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And Never Talk to Me Again! Handling Emotional Cut-Offs
Henry and Marie, both in their late 50’s, are devastated. They had just come back from visiting their 33 year-old daughter, Sara, and her family. They had done the good grandparent thing – attended their grandson’s birthday party, brought gifts – had, they thought, a great time. Now, only a couple of weeks later, and seemingly out of the blue, they have received this caustic email from Sara. She had been thinking about an off-handed comment that Henry had made, and that apparently led to her mulling over a lot of things about her childhood and past relationship with her parents. Finally, at the end she says in bold type, “And never talk to me again!”
Ellen and Teresa would both admit that they had never been extremely close as sisters and have had their ups and downs over the years. Both have been busy with their own careers, relationships and the most they have been able to muster is a catch-up email every couple of weeks. But then their grandmother died and in her will she left more money to Ellen than Teresa. Understandably this stirred some hurt feelings but also inadvertently opened old long-standing wounds of jealousy, favoritism, unfairness between the sisters. They haven’t talked in months and there is no sign of a thaw.
Cut-offs, estrangement. It’s not just the stuff of Godfather movies (“You’re dead to me”) but unfortunately the stuff of millions of relationships. What is going here? A couple of things:
Do you forgive a family member who has done you wrong
WITHOUT an apology? Why does family get away with doing
you wrong (repeatedly)?
An apology is always needed. That is simply Dale Carnegie 101: “Apologize and Mean It.” If anything, the apology should be for making the other person feel bad/ hurting their feelings. It should not be difficult to GENUINELY apologize to a loved one for hurting their feelings. Forgiveness is the result of the apology. If we just ran around and had to forgive every wrongdoing, then Elin Woods should have no problems forgiving Tiger for his affairs. Forgiveness is a solution to an apology. In a perfect world, we can all forgive and forget. Period. However, that isn’t always possible in interpersonal discourse.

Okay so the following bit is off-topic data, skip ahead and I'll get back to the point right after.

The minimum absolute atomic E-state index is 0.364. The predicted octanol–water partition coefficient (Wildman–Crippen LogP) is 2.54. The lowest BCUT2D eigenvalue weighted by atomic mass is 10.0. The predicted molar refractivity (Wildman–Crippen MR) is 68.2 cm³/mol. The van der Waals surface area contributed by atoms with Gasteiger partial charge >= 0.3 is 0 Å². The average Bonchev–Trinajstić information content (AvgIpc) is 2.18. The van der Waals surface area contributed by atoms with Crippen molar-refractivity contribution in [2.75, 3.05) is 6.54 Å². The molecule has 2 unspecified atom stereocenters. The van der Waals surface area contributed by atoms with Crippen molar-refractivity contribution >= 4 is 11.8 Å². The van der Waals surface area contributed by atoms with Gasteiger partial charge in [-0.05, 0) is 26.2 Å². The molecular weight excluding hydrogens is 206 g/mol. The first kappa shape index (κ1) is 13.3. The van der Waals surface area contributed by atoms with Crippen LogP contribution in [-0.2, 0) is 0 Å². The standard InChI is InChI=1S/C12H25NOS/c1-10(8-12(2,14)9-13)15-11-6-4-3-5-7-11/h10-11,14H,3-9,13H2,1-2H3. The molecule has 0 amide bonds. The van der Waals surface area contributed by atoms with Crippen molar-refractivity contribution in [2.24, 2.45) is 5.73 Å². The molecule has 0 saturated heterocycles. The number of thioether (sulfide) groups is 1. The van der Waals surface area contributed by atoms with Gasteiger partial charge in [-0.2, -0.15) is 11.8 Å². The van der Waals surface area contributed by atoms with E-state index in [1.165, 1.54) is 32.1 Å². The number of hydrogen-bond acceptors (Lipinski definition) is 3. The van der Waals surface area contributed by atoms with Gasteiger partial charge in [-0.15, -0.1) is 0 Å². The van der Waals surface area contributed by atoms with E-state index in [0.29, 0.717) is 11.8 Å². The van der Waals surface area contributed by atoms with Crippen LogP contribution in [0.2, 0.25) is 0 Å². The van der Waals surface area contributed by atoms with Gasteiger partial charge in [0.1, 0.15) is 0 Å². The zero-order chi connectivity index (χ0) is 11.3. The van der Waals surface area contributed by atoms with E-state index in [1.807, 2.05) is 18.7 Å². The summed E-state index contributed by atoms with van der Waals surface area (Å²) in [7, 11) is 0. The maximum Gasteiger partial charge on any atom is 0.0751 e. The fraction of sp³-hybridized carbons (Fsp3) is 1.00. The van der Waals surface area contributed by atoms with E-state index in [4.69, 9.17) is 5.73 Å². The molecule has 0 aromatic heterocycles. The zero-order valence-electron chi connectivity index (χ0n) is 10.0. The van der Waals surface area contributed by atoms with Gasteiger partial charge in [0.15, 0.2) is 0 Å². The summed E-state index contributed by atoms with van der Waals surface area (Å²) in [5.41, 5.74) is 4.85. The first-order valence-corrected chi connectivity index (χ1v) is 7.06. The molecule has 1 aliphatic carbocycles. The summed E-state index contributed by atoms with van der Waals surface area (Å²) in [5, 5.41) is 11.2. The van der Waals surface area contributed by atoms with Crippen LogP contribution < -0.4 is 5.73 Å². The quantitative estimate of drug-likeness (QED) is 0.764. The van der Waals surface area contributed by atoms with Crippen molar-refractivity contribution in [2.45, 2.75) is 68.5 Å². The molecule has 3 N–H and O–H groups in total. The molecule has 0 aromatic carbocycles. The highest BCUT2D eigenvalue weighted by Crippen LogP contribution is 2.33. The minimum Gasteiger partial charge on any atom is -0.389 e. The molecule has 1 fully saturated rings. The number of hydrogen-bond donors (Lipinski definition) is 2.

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Sitting in the family room watching Jerry Lewis movies and enjoying the sounds of laughter between a mother and daughter. The joy and carefree spirits of girls who didn’t have a worry in the world. However, as a mother I knew that time would soon pass; but for the moment, innocence belonged to us. Very few arguments, disagreements, or power struggles–just freedom to live a life without worry.
Now, our relationship has changed and in a way that is not becoming of a mother and daughter. Past maternal relationships did not provide answers to struggles of new motherhood. Motherhood was by default without plans. Each day was a struggle to figure out the correct direction to happiness. Many times the plans were horrendously wrong and recovery sluggishly slowed.
Sometimes falling upon unwilling ears with humming sounds, motherly advice drowned out. The smacking of lips and the rolling of eyes, youthful responses interpreted as defiance. Neither party willing to compromise–motherhood trumped the maturing of youth.
The tug of war between mothers and daughters can be exhausting,sometimes leaving bitterness and regret. Mothers have no time to be their daughters’ best friends when working hard to teach them how to survive in a cruel and unconcerned world. Friendship follows emotional and psychological maturity.
Mothers learn from their mothers or motherly figures. Some mothers never talked about their childhoods or their relationships with husbands or the fathers of their children. When daughters witness their mothers’ bitterness and disdain for life resulting in those mothers striking out at their children, an indelible emotional mark is left. For this reason, reminding daughters of their resemblance of their fathers leaves them recipients of frequent beatings. Nonetheless, some daughters will love their mothers because both need love.
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There would be no lessons on love or how to properly vet men. Men showed up either unannounced or spontaneously interjected into children’s lives. Some were nice; but many were not. Affection wasn’t part of her personality—no hugging, kissing, lying of the head on her lap. Some mothers seem emotionally frozen. Children sensed something was amiss; but as children knowledge and understanding was limited. They could feel their mother’s internal darkness and pain and wanted to shoulder it, which would happen in due time. So, when some children become mothers they vow to be a more affectionate, caring, and tolerant. In the eyes of their daughters, it appears mothers have failed miserably.